The Allure of Owls!
It was a first for River House PA- a mostly “indoor” event, even though it had a nature theme- owls! We were frustrated because we could not help our Vets throughout the cold winter months. Hanging out at a campfire, however cozy, was just too cold in December-February. But dear River House friend, Susan Mc McCartney, came up with a solution. Her local St John’s UCC Church in Orwigsburg! They have a great indoor space for meals with an extensive kitchen and also a carpeted sanctuary open space. Susan got permission and we were in.
Since I home schooled our children for many years and facilitated their learning, I knew of some nature-based activities that we particularly enjoyed- tearing apart owl pellets, for one. Owls are birds of prey. After an owl eats the small rodents, birds, and bugs that are a part of its nightly diet, its stomach cannot digest the fur, bones, teeth, feathers, and insect shells from that food. These “extra” parts are formed into a tight pellet inside the owl and are then are later spit up by the owl, like a cat hair ball.
I got the idea to dissect owl pellets when I was walking past some huge white pines near our home and saw bird droppings down below and thought the Vets might find it as interesting as did my kids. I was a little concerned they might think it a lame activity but was willing to take the chance. Next step was securing a naturalist/educator from nearby Hawk Mountain Sanctuary to assist us in our learning. Katie Andrews stepped up to the plate and Hawk Mountain Sanctuary granted her permission to use their props as teaching aids. I purchased sterilized owl pellets from the internet which came wrapped in aluminum foil. I copied bone identification charts and gathered paper plates and tooth picks for each Vet.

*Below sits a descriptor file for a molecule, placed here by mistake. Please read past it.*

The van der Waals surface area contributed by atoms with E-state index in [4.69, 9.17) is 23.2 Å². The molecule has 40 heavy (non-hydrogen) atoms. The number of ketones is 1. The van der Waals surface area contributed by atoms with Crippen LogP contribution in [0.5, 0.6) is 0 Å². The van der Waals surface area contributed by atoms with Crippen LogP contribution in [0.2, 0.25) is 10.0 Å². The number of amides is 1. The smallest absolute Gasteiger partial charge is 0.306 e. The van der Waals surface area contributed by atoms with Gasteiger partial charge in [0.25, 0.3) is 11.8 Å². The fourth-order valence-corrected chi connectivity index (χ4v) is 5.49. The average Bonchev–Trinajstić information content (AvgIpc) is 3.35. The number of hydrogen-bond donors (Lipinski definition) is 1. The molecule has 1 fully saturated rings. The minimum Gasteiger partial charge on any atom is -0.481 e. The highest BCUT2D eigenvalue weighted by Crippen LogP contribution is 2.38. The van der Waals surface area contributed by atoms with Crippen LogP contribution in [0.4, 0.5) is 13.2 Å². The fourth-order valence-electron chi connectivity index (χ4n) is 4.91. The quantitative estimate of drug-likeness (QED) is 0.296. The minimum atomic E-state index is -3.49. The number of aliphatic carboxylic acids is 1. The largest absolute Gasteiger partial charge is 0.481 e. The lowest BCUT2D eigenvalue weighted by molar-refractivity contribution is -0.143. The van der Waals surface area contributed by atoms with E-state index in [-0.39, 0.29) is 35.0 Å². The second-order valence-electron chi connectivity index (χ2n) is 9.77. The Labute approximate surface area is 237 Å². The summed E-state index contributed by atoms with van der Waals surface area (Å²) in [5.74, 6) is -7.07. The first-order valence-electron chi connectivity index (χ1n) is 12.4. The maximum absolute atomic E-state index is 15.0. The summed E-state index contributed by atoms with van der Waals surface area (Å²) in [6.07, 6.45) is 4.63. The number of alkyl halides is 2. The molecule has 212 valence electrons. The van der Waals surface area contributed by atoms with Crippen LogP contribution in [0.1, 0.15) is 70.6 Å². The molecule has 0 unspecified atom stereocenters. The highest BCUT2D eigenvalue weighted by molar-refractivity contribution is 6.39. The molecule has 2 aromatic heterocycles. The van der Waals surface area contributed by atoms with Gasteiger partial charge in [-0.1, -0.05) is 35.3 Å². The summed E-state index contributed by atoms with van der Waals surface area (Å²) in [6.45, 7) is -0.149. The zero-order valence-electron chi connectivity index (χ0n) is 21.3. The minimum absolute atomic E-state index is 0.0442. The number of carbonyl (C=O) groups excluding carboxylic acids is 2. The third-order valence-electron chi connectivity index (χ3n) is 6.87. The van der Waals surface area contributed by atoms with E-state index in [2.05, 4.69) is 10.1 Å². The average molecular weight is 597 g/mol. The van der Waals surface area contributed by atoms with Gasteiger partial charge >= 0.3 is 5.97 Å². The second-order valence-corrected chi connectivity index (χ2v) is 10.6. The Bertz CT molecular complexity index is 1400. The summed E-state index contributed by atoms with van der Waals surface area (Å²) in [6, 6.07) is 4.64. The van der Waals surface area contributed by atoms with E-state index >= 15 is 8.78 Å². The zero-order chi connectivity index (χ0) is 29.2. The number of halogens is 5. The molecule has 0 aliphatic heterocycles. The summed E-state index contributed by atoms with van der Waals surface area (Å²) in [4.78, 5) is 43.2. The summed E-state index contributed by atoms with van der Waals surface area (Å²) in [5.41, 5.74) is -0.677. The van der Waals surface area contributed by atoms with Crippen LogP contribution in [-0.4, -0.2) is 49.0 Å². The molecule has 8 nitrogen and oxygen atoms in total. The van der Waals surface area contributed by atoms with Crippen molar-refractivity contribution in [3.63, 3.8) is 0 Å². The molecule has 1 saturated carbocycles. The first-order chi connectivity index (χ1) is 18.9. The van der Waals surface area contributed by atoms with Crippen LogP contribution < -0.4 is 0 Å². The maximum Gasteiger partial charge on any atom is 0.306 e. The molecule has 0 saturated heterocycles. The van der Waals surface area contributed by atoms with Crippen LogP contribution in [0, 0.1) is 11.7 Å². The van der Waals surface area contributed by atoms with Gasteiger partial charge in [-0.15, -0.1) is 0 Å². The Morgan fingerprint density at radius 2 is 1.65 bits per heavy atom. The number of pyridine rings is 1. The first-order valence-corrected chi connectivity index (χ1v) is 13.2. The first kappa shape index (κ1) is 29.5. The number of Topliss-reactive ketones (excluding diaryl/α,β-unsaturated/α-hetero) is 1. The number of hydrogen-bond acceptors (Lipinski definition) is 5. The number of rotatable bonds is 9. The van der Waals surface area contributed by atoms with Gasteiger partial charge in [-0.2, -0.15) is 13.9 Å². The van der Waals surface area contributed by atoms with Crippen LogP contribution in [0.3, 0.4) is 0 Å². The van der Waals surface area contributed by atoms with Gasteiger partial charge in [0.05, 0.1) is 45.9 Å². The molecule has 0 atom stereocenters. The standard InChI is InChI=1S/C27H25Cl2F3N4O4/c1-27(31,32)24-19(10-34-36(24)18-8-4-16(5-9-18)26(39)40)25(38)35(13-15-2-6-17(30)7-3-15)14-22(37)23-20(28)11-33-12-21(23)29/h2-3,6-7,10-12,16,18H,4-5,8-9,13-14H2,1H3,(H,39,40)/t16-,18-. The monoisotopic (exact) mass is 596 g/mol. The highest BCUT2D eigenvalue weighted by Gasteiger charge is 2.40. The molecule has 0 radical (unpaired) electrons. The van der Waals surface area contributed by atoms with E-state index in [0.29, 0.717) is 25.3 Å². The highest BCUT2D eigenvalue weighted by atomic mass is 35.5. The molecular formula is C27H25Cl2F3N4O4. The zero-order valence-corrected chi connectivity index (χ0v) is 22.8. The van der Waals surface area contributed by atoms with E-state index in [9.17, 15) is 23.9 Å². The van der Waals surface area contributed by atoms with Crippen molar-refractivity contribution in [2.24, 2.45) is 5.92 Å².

The vans came loaded with Vets from the Lebanon VA Hospital, and they piled into the warm brightness of the St John’s community center. Katie arrived with taxidermy owls, wings, bags of feathers, and talons. The Vets had a snack and settled in for a lecture, which they found to their surprise, was captivating. Katie shared her knowledge of owls with the Vets and they sat transfixed. Hands shot up every 30 seconds with yet another question. That is the sign of true connection, when you are getting your audience to wonder.
After Katie explained what it was like to be an owl, they got to work on their owl pellets. They gently picked off the tiny matted hairs to reveal femurs and skulls. They were astounded to find tiny teeth inside the skulls, and discover which animal this owl feasted on. While they uncovered their treasures, I read aloud to them from the award-winning book, “Owl Moon,” by Jane Yolen. It is the story of a young child and her father as they search the moonlit woods for the Great Horned Owl. I figured it has probably been a long time since anyone had read aloud to them, and maybe never for some. I am always striving to find new experiences to expose my Vets too. They seemed to enjoy the story and it gave them an idea of what to expect from part two of the evening- going into the night woods and attempt to call the owls in.
We did something different this time. Todd got the idea to send out requests for donors where they could sponsor an event. If they lived nearby, they could attend and meet the Vets and see first hand, their impact on their lives. Dianne Seaman of Hamburg, PA sponsored this partiuclar event and joined us for the evening. She too dissected a pellet, enjoyed dinner and went on the owl walk. It was very healing for the Vets to be able to thank her in person for this day and good for Dianne to actually see who she was helping and how.
The Vets did not want to quit dissecting, even when their dinner was laid out on the serving table. Almost all of them cleaned up their bones nicely and requested a piece of aluminum foil to take their bones back to the VA hospital for them for safe keeping and a memory.